I am interested in using genetic and genomic tools to answer ecological questions relating to how anthropogenic changes are impacting endangered or threatened species. I received my B.S. in ecology and evolution from the University of California, Santa Barbara. Before starting graduate school, I worked with the USFS to measure Southern California stream habitats and endangered steelhead trout populations in a study that aimed to determine the effects of increased fires on steelhead populations. I also had the opportunity to work as a crew lead for a greater sage grouse project in the Great Basin of Nevada. After graduate school, I hope to help with the management of endangered species and ecosystem biodiversity by integrating broad ecological perspectives from community, cultural, and academic resources.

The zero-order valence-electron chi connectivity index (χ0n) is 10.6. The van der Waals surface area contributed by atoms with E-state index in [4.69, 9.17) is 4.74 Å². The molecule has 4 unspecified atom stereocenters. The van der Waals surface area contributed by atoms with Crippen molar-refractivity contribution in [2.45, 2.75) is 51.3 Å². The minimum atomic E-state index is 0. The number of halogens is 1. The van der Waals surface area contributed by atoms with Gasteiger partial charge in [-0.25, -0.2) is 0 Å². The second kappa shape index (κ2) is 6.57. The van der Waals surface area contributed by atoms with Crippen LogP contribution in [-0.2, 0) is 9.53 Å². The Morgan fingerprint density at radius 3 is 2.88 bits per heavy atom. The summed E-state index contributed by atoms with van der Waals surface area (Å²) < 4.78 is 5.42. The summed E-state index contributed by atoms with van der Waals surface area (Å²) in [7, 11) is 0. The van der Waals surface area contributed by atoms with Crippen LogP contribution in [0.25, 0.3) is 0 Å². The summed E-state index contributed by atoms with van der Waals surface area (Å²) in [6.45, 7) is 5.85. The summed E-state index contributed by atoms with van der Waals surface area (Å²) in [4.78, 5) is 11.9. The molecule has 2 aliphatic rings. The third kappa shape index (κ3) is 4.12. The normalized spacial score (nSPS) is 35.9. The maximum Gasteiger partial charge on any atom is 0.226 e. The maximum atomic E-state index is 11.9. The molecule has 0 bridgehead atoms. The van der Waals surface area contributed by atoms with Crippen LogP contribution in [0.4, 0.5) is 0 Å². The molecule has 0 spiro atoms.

My master’s project is focused mainly on the Lassen and Sonora Sierra Nevada red fox populations. I will be using metabarcoding techniques to look at the diet of Sierra Nevada red foxes and compare their diets to coyotes, martens, and bobcats that live in the same area to see how much dietary niche overlap is occurring between these species. I will also be comparing macroscopically assessed scats from the Lassen Sierra Nevada red fox population with metabarcoding methods to see how these two methodologies compare. I am also hoping to compare the diet of Lassen Sierra Nevada red foxes to Sonora Sierra Nevada red foxes. Lastly, I aim to measure the seasonal changes in diets for Sierra Nevada red foxes and coyotes at Sonora Pass.